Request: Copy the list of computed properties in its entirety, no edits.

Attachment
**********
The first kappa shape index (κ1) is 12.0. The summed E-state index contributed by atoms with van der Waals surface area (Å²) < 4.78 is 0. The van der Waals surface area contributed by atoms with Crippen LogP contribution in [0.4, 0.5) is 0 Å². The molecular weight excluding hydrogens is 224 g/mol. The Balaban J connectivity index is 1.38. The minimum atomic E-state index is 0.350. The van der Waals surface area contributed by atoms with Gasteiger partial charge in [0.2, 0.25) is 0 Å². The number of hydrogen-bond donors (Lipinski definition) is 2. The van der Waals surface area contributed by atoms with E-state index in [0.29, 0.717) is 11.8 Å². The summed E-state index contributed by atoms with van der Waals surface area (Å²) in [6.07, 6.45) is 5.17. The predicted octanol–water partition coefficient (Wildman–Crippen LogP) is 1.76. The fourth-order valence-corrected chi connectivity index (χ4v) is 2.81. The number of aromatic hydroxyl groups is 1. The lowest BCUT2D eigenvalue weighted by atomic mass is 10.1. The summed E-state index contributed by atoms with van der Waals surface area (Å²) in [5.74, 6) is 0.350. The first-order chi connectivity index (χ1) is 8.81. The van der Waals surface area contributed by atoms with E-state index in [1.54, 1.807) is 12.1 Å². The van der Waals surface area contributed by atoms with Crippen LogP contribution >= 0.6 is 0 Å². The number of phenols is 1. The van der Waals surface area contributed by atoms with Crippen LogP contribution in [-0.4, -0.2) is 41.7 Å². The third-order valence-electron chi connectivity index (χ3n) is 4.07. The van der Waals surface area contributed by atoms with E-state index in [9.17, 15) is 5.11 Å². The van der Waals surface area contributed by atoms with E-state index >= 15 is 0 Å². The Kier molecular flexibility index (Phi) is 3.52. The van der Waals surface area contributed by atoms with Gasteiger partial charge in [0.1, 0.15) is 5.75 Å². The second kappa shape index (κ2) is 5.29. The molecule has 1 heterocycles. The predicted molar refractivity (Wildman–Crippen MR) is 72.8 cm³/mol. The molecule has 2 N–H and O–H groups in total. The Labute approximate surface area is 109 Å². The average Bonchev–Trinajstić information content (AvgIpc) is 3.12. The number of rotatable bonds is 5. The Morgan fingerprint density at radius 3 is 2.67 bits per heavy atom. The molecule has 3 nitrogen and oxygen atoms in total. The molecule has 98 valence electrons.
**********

The first kappa shape index (κ1) is 12.0. The summed E-state index contributed by atoms with van der Waals surface area (Å²) < 4.78 is 0. The van der Waals surface area contributed by atoms with Crippen LogP contribution in [0.4, 0.5) is 0 Å². The molecular weight excluding hydrogens is 224 g/mol. The Balaban J connectivity index is 1.38. The minimum atomic E-state index is 0.350. The van der Waals surface area contributed by atoms with Gasteiger partial charge in [0.2, 0.25) is 0 Å². The number of hydrogen-bond donors (Lipinski definition) is 2. The van der Waals surface area contributed by atoms with E-state index in [0.29, 0.717) is 11.8 Å². The summed E-state index contributed by atoms with van der Waals surface area (Å²) in [6.07, 6.45) is 5.17. The predicted octanol–water partition coefficient (Wildman–Crippen LogP) is 1.76. The fourth-order valence-corrected chi connectivity index (χ4v) is 2.81. The number of aromatic hydroxyl groups is 1. The lowest BCUT2D eigenvalue weighted by atomic mass is 10.1. The summed E-state index contributed by atoms with van der Waals surface area (Å²) in [5.74, 6) is 0.350. The first-order chi connectivity index (χ1) is 8.81. The van der Waals surface area contributed by atoms with E-state index in [1.54, 1.807) is 12.1 Å². The van der Waals surface area contributed by atoms with Crippen LogP contribution >= 0.6 is 0 Å². The number of phenols is 1. The van der Waals surface area contributed by atoms with Crippen LogP contribution in [-0.4, -0.2) is 41.7 Å². The third-order valence-electron chi connectivity index (χ3n) is 4.07. The van der Waals surface area contributed by atoms with E-state index in [9.17, 15) is 5.11 Å². The van der Waals surface area contributed by atoms with E-state index >= 15 is 0 Å². The Kier molecular flexibility index (Phi) is 3.52. The van der Waals surface area contributed by atoms with Gasteiger partial charge in [0.1, 0.15) is 5.75 Å². The second kappa shape index (κ2) is 5.29. The molecule has 1 heterocycles. The predicted molar refractivity (Wildman–Crippen MR) is 72.8 cm³/mol. The molecule has 2 N–H and O–H groups in total. The Labute approximate surface area is 109 Å². The average Bonchev–Trinajstić information content (AvgIpc) is 3.12. The number of rotatable bonds is 5. The Morgan fingerprint density at radius 3 is 2.67 bits per heavy atom. The molecule has 3 nitrogen and oxygen atoms in total. The molecule has 98 valence electrons.